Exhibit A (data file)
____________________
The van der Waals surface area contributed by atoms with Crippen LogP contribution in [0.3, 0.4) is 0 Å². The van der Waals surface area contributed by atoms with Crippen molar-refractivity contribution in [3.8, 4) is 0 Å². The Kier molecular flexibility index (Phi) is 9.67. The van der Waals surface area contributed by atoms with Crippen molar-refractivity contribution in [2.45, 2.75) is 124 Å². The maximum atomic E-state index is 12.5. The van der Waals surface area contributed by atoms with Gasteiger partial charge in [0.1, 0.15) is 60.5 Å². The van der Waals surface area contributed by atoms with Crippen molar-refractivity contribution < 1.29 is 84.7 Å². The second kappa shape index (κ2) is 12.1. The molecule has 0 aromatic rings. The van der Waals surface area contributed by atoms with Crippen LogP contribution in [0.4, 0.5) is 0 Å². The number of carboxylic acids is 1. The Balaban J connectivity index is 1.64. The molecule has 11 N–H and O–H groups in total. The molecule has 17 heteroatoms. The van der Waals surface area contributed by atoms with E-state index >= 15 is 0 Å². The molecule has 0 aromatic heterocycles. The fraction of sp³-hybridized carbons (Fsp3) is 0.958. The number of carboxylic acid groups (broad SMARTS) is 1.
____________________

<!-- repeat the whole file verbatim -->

The van der Waals surface area contributed by atoms with Crippen LogP contribution in [0.3, 0.4) is 0 Å². The van der Waals surface area contributed by atoms with Crippen molar-refractivity contribution in [3.8, 4) is 0 Å². The Kier molecular flexibility index (Phi) is 9.67. The van der Waals surface area contributed by atoms with Crippen molar-refractivity contribution in [2.45, 2.75) is 124 Å². The maximum atomic E-state index is 12.5. The van der Waals surface area contributed by atoms with Gasteiger partial charge in [0.1, 0.15) is 60.5 Å². The van der Waals surface area contributed by atoms with Crippen molar-refractivity contribution < 1.29 is 84.7 Å². The second kappa shape index (κ2) is 12.1. The molecule has 0 aromatic rings. The van der Waals surface area contributed by atoms with Crippen LogP contribution in [0.4, 0.5) is 0 Å². The number of carboxylic acids is 1. The Balaban J connectivity index is 1.64. The molecule has 11 N–H and O–H groups in total. The molecule has 17 heteroatoms. The van der Waals surface area contributed by atoms with E-state index >= 15 is 0 Å². The molecule has 0 aromatic heterocycles. The fraction of sp³-hybridized carbons (Fsp3) is 0.958. The number of carboxylic acid groups (broad SMARTS) is 1.